See Jazz, led by Aaron Pfannebecker, unveils "1982," a track from their debut album "Is This Anything?" accompanied by a captivating video by Steven Levine. The song blends ethereal pop melodies with suspended chords, evoking an 80's shoegaze atmosphere, featuring modulating vocals and post-punk elements. The album, created in NYC and Western Massachusetts, explores contemporary America's complexities, influenced by artists like Nick Nicely and New Order. With Zara Bode on vocals and Adam Langellotti on bass, See Jazz crafts warped bedroom collage pop guitars, forming music for outsiders in a unique world. "Is This Anything?" is a mosaic of melodies inviting listeners on an auditory journey, transcending the ordinary and embracing the unconventional.

Q: In your opinion, what are the essential qualities that make a “good songwriter”? 

Honesty. Honesty in emotion or story. Specificity and honesty done well is the goal. That’s the gold standard. 


 Q: What is the basis for writing attention-grabbing music in the year 2023? 

Attention-grabbing makes me think of something who is consciously trying to cut through something, which makes me think of a career mindset or someone who’s looking at art like a competitive landscape, which I think is gross and damaging. 


 Q: What has it been like working with an indie record label as opposed to working on your own? 

I’ve done both. This is totally on my own. I’m not going to lie. It’s hard! I mean, it’s so easy to lose your compass and so hard to trust your gut, making something you care about, crafting it, and then releasing it into the world. It’s daunting. I mean, everyone is hard up, and we’re in a world where numbers impact cultural considerations, amongst other things. But maximum respect to anyone who sees their work through to the end. 


 Q: Can you pinpoint some specific songs and songwriters that changed the way you write music? 

So many. Working on these songs, I relied on my impulses, and I think I’m aware enough to know which artists and which songs have formed my impulses and tastes. The The shaped a lot of how I approached this record. New Order and their minimalism, too. I also was inspired by sound in general. Playing with pedals, creating textures, and then knitting together layer upon layer.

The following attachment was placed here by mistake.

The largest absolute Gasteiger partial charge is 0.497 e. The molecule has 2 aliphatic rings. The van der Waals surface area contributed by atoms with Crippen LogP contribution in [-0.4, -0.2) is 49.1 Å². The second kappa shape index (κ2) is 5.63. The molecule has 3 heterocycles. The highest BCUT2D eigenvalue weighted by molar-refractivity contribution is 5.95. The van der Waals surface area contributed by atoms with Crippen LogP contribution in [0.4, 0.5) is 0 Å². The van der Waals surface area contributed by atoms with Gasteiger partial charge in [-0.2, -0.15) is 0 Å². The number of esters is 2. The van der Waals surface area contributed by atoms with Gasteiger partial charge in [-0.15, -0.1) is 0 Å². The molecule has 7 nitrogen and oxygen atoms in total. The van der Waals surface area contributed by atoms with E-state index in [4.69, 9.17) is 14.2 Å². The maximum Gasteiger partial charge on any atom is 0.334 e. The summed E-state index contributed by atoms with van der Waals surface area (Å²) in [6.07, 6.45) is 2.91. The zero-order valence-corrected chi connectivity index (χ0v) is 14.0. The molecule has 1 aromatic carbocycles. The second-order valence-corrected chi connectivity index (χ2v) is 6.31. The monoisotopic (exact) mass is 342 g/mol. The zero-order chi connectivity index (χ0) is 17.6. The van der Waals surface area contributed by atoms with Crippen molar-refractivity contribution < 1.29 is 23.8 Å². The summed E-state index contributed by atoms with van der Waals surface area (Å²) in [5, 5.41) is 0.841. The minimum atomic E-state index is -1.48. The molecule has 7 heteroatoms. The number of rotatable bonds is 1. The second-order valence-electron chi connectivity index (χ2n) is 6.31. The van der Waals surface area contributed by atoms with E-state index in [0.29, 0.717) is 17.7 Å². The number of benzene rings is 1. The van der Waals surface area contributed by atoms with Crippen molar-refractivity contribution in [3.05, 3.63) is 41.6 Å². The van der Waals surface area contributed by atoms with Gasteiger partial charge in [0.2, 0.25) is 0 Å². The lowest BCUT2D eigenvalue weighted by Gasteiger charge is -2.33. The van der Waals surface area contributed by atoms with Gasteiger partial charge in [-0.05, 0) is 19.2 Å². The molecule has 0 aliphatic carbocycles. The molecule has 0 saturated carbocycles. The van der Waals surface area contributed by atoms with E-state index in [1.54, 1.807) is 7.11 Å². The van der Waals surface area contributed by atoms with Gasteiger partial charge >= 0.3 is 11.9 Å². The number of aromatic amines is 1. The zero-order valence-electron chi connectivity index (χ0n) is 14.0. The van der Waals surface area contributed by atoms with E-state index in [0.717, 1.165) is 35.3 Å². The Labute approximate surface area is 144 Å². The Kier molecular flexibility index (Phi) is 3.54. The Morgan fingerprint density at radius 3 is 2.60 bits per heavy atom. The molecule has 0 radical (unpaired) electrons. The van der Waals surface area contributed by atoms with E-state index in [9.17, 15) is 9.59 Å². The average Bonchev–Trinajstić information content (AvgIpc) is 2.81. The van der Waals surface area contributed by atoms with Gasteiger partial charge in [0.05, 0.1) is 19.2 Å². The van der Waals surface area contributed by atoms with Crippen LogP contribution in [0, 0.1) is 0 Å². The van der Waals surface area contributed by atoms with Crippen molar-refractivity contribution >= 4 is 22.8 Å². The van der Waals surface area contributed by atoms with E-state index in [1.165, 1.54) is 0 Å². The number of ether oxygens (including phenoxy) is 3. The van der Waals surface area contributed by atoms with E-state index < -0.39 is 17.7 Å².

Q: Do you find it hard to be inspired by artists that are younger than you, or are you motivated by their energy? Can you name any new artists you find inspiring?

Absolutely not. The children are the future. First of all, energy is contagious. There’s this Kim Gordon quote I always think of, and I think she said it, or at least I always attribute it to her. “People will pay money to see someone who believes in themselves.” It’s beautiful, and it’s true. That energy is a fire, and it’s essential. I’m always bouncing around with what I’m aware of or listening to, so I’ll caveat what follows with that statement, but Horsegirl is great. They are young. They are doing their own thing despite perhaps the genre they are playing with (not in). I don’t know if Weyes Blood is younger than me, but she’s a beacon of sound and vision. Bodega are my favorite kind of underground. Soft Yes here in New York are young and have some fantastic songs. There are so many, and I know I’ll kick myself for thinking of more after this. 

Q: For your new album, what inspired the lyrical content, album title, and overall vibe? 

Introspection. Respite. Insecurity. Second guesses. Throw all that together, and you get an album called Is This Anything? 

Q: Do you find that you ruminate over writing songs and hold on to them for a long time before including them on a record? Or do you prefer to write them, release them, and be done with them? Do you ever re-visit old material to do a re-write or once it’s done it’s done?

100% both, and there’s no rhyme or reason other than knowing if something is done or if it’s not. And you know. Sometimes, you wrap quickly. Sometimes, an ingredient is missing that you’re either not aware of yet or you haven’t had an opportunity to add it yet. In the case of this record, all of these are true. 


Q: Were there any lessons you learned in the writing and recording process for your current release that you will take with you into your next project? 

I have enough songs written now to make a record. Most of this was done by myself, and I still want to add my own weirdness to whatever’s next, but I also want to incorporate more of other people’s personalities into it. Zara’s voice is fantastic on this. I’d love to use her more. Adam’s bass is perfect. I’d love to use him more and then mix all of that with strings and live drums vs. all drum machines, which is what this was. But I still want to use drum machines. I love drum machines. I want to get Wendel samples and go from there. 


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